Table of Content
- Easy Integration with Java Enterprise Edition (Java EE) Platform Components
- Excellent Compatibility with Different Java Development Kit (JDK) Versions
- Excellent Usability of Java Spring
- Lower Cost of Ownership
- Closing Thoughts
The Spring framework is an open source Java application framework, thus the name ‘Java Spring framework.’ This framework traces its history to the work of Rod Johnson, who introduced it to the world in 2002. Initially developed on the principles of dependency injection (DI) and inversion of control (IoC), the framework has grown by leaps and bounds since then. It now includes a selection of modules that provide transaction management, authentication, messaging, testing and other services. Java Spring is a popular alternative to Enterprise JavaBean (EJB).
In fact, the vast majority of companies prefer the Java Spring framework for building Java enterprise applications. Why?
Easy Integration with Java Enterprise Edition (Java EE) Platform Components
One of the main reasons why most companies prefer the Java Spring framework over the competition is because it integrates seamlessly with the vast majority of Java EE components used in the enterprise world. Compatible components include the well-known WebSocket application programming interface (API), which is used for web apps that require seamless connections between geographically disparate entities to work – think Office 365-style collaborative tools, Slack-like chat apps, and so on.
Excellent Compatibility with Different Java Development Kit (JDK) Versions
Another reason the Java Spring framework is such a hit with companies is because it is compatible with different JDK versions. This extensive compatibility means the framework supports a wide variety of possible scenarios. Want to run legacy web apps on servers with an upgrade cycle that is controlled by other parties? No problem. Interested in developing standalone apps that do not require a server? Java Spring’s got you covered as well. Unsurprisingly, the Java Spring framework is backwards compatible with older JDK versions, making it a great choice for developers looking to maintain legacy enterprise applications and software libraries.
Excellent Usability of Java Spring
Yet another reason why Java Spring is the framework of choice for such a large number of companies is because of its excellent usability. This benefit is down to a combination of factors.
Java Spring offers multiple configuration options, making it a cinch for developers to adapt the framework to their specific needs. And because it is also highly modular, developers have the option of working with specific modules or the entire framework, depending on the task at hand. Java Spring also supports test driven development (TDD), allowing developers to painlessly test applications built on top of the framework. Testing is made even easier by the fact that framework applications consist mostly of JavaBean-style Plain Old Java Objects (POJOs).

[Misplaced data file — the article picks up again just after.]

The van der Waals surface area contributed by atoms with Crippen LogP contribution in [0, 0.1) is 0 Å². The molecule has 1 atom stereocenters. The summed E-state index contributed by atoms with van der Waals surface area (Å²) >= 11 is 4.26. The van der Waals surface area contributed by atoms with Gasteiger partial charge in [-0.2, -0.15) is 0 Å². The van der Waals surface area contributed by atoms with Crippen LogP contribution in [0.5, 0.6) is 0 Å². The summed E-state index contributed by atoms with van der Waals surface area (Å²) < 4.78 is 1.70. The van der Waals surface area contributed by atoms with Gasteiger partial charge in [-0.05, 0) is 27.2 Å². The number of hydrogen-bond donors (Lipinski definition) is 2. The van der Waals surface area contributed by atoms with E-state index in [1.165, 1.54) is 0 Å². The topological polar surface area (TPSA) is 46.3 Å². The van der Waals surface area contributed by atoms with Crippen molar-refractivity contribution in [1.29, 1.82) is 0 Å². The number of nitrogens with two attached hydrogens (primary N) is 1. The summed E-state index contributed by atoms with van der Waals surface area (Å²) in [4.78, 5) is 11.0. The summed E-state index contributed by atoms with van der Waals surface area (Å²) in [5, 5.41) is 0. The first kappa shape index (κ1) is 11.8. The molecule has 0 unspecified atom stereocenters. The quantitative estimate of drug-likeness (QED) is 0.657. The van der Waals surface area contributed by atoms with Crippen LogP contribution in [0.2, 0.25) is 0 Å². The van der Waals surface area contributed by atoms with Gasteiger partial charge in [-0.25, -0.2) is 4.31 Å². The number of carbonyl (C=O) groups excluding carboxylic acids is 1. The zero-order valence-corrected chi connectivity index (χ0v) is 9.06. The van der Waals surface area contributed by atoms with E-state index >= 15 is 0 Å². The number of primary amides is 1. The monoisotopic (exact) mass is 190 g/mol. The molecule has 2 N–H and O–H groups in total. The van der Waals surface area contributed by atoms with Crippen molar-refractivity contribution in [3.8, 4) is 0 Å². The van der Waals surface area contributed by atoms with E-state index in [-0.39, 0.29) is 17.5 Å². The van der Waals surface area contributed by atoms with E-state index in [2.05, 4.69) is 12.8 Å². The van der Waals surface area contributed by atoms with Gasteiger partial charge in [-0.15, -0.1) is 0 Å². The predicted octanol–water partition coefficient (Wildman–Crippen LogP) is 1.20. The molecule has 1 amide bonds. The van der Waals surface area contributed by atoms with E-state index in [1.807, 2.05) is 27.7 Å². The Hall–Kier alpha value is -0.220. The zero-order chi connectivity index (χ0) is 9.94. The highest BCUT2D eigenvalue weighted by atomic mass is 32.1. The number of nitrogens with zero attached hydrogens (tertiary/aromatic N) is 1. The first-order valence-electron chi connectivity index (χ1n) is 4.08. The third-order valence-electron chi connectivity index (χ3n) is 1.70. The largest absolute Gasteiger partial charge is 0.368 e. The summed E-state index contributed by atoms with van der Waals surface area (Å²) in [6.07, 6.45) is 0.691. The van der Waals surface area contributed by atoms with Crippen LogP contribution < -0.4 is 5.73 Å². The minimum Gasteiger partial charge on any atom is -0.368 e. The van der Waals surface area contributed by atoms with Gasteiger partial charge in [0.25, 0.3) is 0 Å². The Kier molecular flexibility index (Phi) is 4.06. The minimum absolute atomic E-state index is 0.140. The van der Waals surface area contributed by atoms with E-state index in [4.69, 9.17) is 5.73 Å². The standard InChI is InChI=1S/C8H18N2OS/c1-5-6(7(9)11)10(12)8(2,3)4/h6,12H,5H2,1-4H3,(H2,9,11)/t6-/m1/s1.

Speaking of POJOs; because Java Spring already supports these objects, it is not necessary to use enterprise containers such as application servers, for example; developers can simply utilize the more robust servlet container instead. This support for POJOs is the reason why the framework is so lightweight; the basic version weighs in at just 2 megabytes.
Java Spring has been around for a while, so many of the kinks that hobble younger frameworks have been straightened out. Modules are generally well tested and widely adopted. And as you would expect for a framework of its age and popularity, it’s backed by a large community, which means developers can easily find solutions and advice.
Lower Cost of Ownership
Java Spring is also popular in the enterprise space because of its comparatively lower cost of ownership. Out of the box support for standard Java EE specifications such as Security, Session Management, and Dependency Injection; a large selection of road-tested modules for a variety of use cases; easy configuration of resources; a standard framework for maintaining custom application architecture for a range of designs, among other factors, translates to significantly lower development and maintenance durations and costs.
It is not surprising that a large number of companies use the Java Spring framework. It is lightweight, battle tested, and flexible. The framework takes care of incidentals so that developers can focus on core tasks. Java Spring also helps cut down development and maintenance costs, significantly lowering the cost of ownership. Other reasons for the popularity of the framework include out-of-the-box support for Java EE components, backwards compatibility with legacy JDK versions, and great community support. If you have been looking for a Java framework for your company, Java Spring may be exactly what the doctor ordered.